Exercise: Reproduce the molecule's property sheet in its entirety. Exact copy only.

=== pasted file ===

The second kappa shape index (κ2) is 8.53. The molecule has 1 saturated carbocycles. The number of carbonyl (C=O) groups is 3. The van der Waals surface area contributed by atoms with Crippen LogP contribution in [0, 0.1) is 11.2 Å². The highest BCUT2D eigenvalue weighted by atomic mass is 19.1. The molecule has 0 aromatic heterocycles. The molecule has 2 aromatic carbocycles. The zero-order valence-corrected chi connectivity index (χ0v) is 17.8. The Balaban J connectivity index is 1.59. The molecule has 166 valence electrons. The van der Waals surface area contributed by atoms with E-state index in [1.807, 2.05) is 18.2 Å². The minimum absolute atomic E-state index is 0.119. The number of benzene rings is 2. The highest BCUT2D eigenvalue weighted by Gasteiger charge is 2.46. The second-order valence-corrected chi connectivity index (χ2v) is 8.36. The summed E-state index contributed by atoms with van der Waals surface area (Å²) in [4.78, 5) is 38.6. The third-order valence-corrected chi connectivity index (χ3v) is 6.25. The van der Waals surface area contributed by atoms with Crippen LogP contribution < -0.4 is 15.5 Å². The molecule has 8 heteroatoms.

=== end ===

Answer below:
The second kappa shape index (κ2) is 8.53. The molecule has 1 saturated carbocycles. The number of carbonyl (C=O) groups is 3. The van der Waals surface area contributed by atoms with Crippen LogP contribution in [0, 0.1) is 11.2 Å². The highest BCUT2D eigenvalue weighted by atomic mass is 19.1. The molecule has 0 aromatic heterocycles. The molecule has 2 aromatic carbocycles. The zero-order valence-corrected chi connectivity index (χ0v) is 17.8. The Balaban J connectivity index is 1.59. The molecule has 166 valence electrons. The van der Waals surface area contributed by atoms with E-state index in [1.807, 2.05) is 18.2 Å². The minimum absolute atomic E-state index is 0.119. The number of benzene rings is 2. The highest BCUT2D eigenvalue weighted by Gasteiger charge is 2.46. The second-order valence-corrected chi connectivity index (χ2v) is 8.36. The summed E-state index contributed by atoms with van der Waals surface area (Å²) in [4.78, 5) is 38.6. The third-order valence-corrected chi connectivity index (χ3v) is 6.25. The van der Waals surface area contributed by atoms with Crippen LogP contribution < -0.4 is 15.5 Å². The molecule has 8 heteroatoms.